From Business AM (Belgium), January 1, 2022: In 2021, physicists around the world conducted some interesting experiments examining the Standard Model and ways it can’t explain every mystery of the universe. Last April, members of the Muon g-2 experiment at Fermilab announced their first measurement of the muon’s magnetic moment. This experiment was important was because the measurement did not perfectly match the Standard Model’s prediction of the magnetic moment.
From Fuentitech, October 19, 2021: Physicists have long wondered if muons, electrons, and other leptons make a difference other than mass. The latest LHCb results suggest that the answer may be “yes” by revealing two minor anomalies that continue the strange pattern of “lost” muons shown in recent data from the LHCb. In April, the Muon g-2 experiment at Fermilab also found a discrepancy from the Standard Model but future results may also shed light on these differences.
From The Naked Scientists, October 12, 2021: Scientists at Fermilab may have uncovered something in muons beyond our understanding-an interview with Fermilab’s Brendan Casey on Muon g-2 and the magnetic strength of muons, their strange behavior, and how they could change our understanding of the universe.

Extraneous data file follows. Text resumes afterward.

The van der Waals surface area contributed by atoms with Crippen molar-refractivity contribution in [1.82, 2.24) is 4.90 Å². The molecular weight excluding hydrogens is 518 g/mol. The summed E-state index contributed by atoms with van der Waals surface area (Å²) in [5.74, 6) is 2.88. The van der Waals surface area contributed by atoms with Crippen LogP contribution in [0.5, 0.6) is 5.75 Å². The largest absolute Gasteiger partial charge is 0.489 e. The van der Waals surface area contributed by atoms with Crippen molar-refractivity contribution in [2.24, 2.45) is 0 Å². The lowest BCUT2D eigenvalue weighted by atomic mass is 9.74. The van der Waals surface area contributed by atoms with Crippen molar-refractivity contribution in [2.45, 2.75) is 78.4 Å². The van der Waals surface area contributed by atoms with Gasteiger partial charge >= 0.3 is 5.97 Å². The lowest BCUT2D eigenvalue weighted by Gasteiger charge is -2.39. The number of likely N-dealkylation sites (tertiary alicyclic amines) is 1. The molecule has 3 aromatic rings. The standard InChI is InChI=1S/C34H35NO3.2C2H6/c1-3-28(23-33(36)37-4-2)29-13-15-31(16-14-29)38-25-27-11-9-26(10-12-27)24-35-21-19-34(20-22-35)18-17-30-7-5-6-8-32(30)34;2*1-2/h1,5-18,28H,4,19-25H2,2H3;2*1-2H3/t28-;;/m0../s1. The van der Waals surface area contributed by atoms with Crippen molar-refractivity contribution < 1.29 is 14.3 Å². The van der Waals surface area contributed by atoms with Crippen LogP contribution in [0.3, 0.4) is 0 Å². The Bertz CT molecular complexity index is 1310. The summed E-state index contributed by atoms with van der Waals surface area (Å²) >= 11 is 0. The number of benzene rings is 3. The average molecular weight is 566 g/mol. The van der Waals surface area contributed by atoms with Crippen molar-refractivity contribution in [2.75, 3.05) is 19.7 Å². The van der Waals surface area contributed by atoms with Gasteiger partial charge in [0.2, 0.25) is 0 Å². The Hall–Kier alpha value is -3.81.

From Portable TV, I Don’t Understand, July 18, 2021: William Shatner interviews Saskia Charity of Fermilab on what is a muon and the meaning of the Muon g-2 experiment result.
From How Stuff Works, July 1, 2021: Fermilab’s Muon g-2 result announcement in April 2021 introduced the world to the muon. Although the particle was first discovered in the late 1930’s, the muon made international headlines confirming previous findings that the muon behaves in a way that contradicts the Standard Model of Particle Physics.
From University of Chicago News, June 18, 2021: Fermilab’s muon g-2 result announced in April has theorists scratching their heads about muons behaving slightly differently than predicted in their giant accelerator.
From CERN, June 15, 2021: A new study shows a class of new unknown particles that could account for the muon’s magnetism, known as leptoquarks, also affects the Higgs boson’s transformation into muons.
From the Dallas Morning News, June 13, 2021: The results of the April 7 Muon g-2 result strongly disagreed with the standard model and it is incumbent upon us now to explain this observation, writes Stephen Sekula, chair of physics and an associate professor of experimental particle physics at Southern Methodist University.